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Are your pastures poisonous?

published: January 15th 2019
by: Dr. Dennis Hancock
source: University of Georgia

What would you do if you found out that there was a poison hiding somewhere in your pastures? What would you do if you found out that it was lowering your weaning weights by 60-90 lbs/head or reducing gains on your stockers by 40%? What if I told you that this poison caused you to have a 60-70% calf crop instead of a 90%+ calf crop? What would you do if you found out this toxin was causing your cows to spend about 20% less time grazing, drink 25% more water, lose up to 2 points of body condition, and produce about 25% less milk for their calves? You know what you’d do. You would get rid of that poison.
Unfortunately, some pastures have plants in them that are toxic, even though many producers do not realize these toxins are present. The toxic compounds are called ergot alkaloids, and these compounds interfere with normal hormone endocrine function and cause the animal’s blood flow to be constricted. These ergot alkaloids are produced by a fungus that lives inside of certain varieties of tall fescue. Scientists refer to such a fungus as an endophyte. The parts of that word, “Endo” (which means within) and “phyte” (meaning a plant), explain that we are dealing with an organism living inside of the plant. In this case, we are dealing with a species known as Epicloë coenophialia, which is a fungi that grows in between the cells within tall fescue. 


The Effect on Animal Performance


The toxic ergot alkaloids produced by this fungal endophyte cause a whole suite of maladies in the cattle that consume the plants that are infected. These problems are broadly referred to as “fescue toxicosis.” The complete list of symptoms is too long to include, but the most problematic are high body temperature, failure to shed the winter hair coat, reduced feed intake, poor weight gain, difficulties in giving birth, and low pregnancy rates (Figure 1). Combined, the effects of these toxins are estimated to cost U.S. beef producers nearly $2 Billion annually.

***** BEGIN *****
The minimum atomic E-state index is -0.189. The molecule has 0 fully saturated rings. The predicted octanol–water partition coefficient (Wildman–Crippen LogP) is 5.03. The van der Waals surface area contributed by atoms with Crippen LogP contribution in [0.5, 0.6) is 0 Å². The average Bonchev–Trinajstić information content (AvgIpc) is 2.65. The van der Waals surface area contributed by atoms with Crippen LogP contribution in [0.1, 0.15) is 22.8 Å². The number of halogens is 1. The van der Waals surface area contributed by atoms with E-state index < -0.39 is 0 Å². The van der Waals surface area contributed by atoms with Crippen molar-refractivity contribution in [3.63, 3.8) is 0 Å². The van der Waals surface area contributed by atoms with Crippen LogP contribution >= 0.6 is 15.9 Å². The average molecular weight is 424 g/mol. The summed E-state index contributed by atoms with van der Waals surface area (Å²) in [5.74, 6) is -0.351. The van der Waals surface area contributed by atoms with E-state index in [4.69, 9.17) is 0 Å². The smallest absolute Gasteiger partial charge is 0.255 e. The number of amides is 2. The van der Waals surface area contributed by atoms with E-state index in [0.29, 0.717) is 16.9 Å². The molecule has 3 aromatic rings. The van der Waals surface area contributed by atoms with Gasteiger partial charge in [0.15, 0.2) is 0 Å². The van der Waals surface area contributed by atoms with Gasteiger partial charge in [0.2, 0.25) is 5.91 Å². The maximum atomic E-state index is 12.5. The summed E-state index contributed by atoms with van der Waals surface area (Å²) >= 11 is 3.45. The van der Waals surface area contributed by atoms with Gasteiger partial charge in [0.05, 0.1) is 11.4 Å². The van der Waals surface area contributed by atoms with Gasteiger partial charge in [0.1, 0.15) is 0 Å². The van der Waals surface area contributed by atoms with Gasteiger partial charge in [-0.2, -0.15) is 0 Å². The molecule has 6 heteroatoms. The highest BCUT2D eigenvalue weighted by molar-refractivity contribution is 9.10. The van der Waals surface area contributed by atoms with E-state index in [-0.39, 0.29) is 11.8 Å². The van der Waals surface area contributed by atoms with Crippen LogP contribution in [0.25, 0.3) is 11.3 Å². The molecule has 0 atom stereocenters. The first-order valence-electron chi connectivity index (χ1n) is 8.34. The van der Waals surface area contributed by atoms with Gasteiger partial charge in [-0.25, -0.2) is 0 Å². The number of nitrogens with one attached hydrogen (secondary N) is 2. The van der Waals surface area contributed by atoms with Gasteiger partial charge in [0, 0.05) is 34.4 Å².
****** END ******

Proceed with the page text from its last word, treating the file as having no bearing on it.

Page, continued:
Of course, the biggest economic consequence is that animal performance suffers substantially. For example, cow-calf herds grazing toxic tall fescue often produce 30% fewer calves, and those calves may be 60 to 90 lbs lighter than cattle grazing the non-toxic, novel endophyte tall fescues (Table 1).
These cattle seem to lag behind even after they make it to the feedlot. In a Georgia study, calves that had been backgrounded on toxic tall fescue ended up approximately 100 lbs lighter than similar calves on non-toxic tall fescue when they were finally shipped to a feedlot in Oklahoma, and they stayed approximately 100 lbs lighter until they were harvested nearly 120 days later (Figure 2). 

Theres a Better Way

Despite all the problems associated with toxic tall fescue, the plant has a lot of agronomic attributes. The high yields, resilience under grazing, high quality, and late fall productivity of tall fescue that made it so popular originally is still needed. Researchers first tried killing out the endophyte. The resulting endophyte-free tall fescue solved the animal performance problems, but the stands tended to die out within a couple years. It turns out that the endophyte creates other compounds that increase the drought and pest tolerance of the tall fescue, traits that are crucial for persistence.
In the mid-1990s, Dr. Joe Bouton took a sabbatical leave from his post as a professor and forage breeder at the University of Georgia, and he spent several months working with Dr. Gary Latch in New Zealand’s federal agricultural research agency, AgResearch Limited. Together, they took some non-toxic endophytes that Latch had identified and, using tweezers and a scalpel, infected some high-performing endophyte-free varieties of tall fescue that Bouton had developed. The result was the first commercialized non-toxic, novel endophyte tall fescue varieties on the market: ‘Jesup MaxQ™’ and ‘GA 5 MaxQ™.’ Pennington Seed, Inc. (Madison, GA) obtained the rights to sell these novel endophyte varieties in North America. Though both were sold when first released in 2000, Pennington Seed eventually simplified the production and marketing of the novel endophyte varieties and sold only ‘Jesup MaxQ™.’ Since then, several other non-toxic “novel” and “friendly” endophyte tall fescue varieties have been brought to the market. 



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